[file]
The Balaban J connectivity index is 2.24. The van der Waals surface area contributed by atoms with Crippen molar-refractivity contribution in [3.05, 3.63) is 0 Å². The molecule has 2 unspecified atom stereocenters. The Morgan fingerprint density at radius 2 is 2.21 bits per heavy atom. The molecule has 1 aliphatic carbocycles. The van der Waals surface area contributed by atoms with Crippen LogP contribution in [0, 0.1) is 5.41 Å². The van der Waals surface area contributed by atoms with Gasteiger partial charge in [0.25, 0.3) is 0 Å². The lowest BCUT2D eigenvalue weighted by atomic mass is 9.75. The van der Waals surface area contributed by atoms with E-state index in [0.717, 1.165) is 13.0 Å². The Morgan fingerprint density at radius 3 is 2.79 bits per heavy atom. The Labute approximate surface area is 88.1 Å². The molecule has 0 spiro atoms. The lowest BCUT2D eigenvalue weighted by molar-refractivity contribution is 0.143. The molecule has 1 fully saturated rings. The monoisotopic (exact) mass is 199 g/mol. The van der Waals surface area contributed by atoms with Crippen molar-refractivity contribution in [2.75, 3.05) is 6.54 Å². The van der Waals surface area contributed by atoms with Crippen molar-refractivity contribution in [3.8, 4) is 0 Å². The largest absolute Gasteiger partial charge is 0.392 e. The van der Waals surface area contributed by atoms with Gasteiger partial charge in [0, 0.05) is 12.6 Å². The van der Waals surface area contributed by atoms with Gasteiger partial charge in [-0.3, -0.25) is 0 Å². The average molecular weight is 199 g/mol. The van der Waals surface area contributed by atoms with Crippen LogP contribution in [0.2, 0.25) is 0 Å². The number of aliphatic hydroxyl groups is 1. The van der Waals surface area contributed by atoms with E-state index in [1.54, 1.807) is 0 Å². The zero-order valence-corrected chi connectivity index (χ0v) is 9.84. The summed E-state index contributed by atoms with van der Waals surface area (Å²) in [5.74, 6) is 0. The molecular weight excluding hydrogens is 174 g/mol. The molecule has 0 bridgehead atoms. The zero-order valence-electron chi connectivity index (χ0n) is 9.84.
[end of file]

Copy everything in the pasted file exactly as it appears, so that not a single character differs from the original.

The Balaban J connectivity index is 2.24. The van der Waals surface area contributed by atoms with Crippen molar-refractivity contribution in [3.05, 3.63) is 0 Å². The molecule has 2 unspecified atom stereocenters. The Morgan fingerprint density at radius 2 is 2.21 bits per heavy atom. The molecule has 1 aliphatic carbocycles. The van der Waals surface area contributed by atoms with Crippen LogP contribution in [0, 0.1) is 5.41 Å². The van der Waals surface area contributed by atoms with Gasteiger partial charge in [0.25, 0.3) is 0 Å². The lowest BCUT2D eigenvalue weighted by atomic mass is 9.75. The van der Waals surface area contributed by atoms with E-state index in [0.717, 1.165) is 13.0 Å². The Morgan fingerprint density at radius 3 is 2.79 bits per heavy atom. The Labute approximate surface area is 88.1 Å². The molecule has 0 spiro atoms. The lowest BCUT2D eigenvalue weighted by molar-refractivity contribution is 0.143. The molecule has 1 fully saturated rings. The monoisotopic (exact) mass is 199 g/mol. The van der Waals surface area contributed by atoms with Crippen molar-refractivity contribution in [2.75, 3.05) is 6.54 Å². The van der Waals surface area contributed by atoms with Crippen molar-refractivity contribution in [3.8, 4) is 0 Å². The largest absolute Gasteiger partial charge is 0.392 e. The van der Waals surface area contributed by atoms with Gasteiger partial charge in [0, 0.05) is 12.6 Å². The van der Waals surface area contributed by atoms with Gasteiger partial charge in [-0.3, -0.25) is 0 Å². The average molecular weight is 199 g/mol. The van der Waals surface area contributed by atoms with Crippen LogP contribution in [0.2, 0.25) is 0 Å². The number of aliphatic hydroxyl groups is 1. The van der Waals surface area contributed by atoms with E-state index in [1.54, 1.807) is 0 Å². The zero-order valence-corrected chi connectivity index (χ0v) is 9.84. The summed E-state index contributed by atoms with van der Waals surface area (Å²) in [5.74, 6) is 0. The molecular weight excluding hydrogens is 174 g/mol. The molecule has 0 bridgehead atoms. The zero-order valence-electron chi connectivity index (χ0n) is 9.84.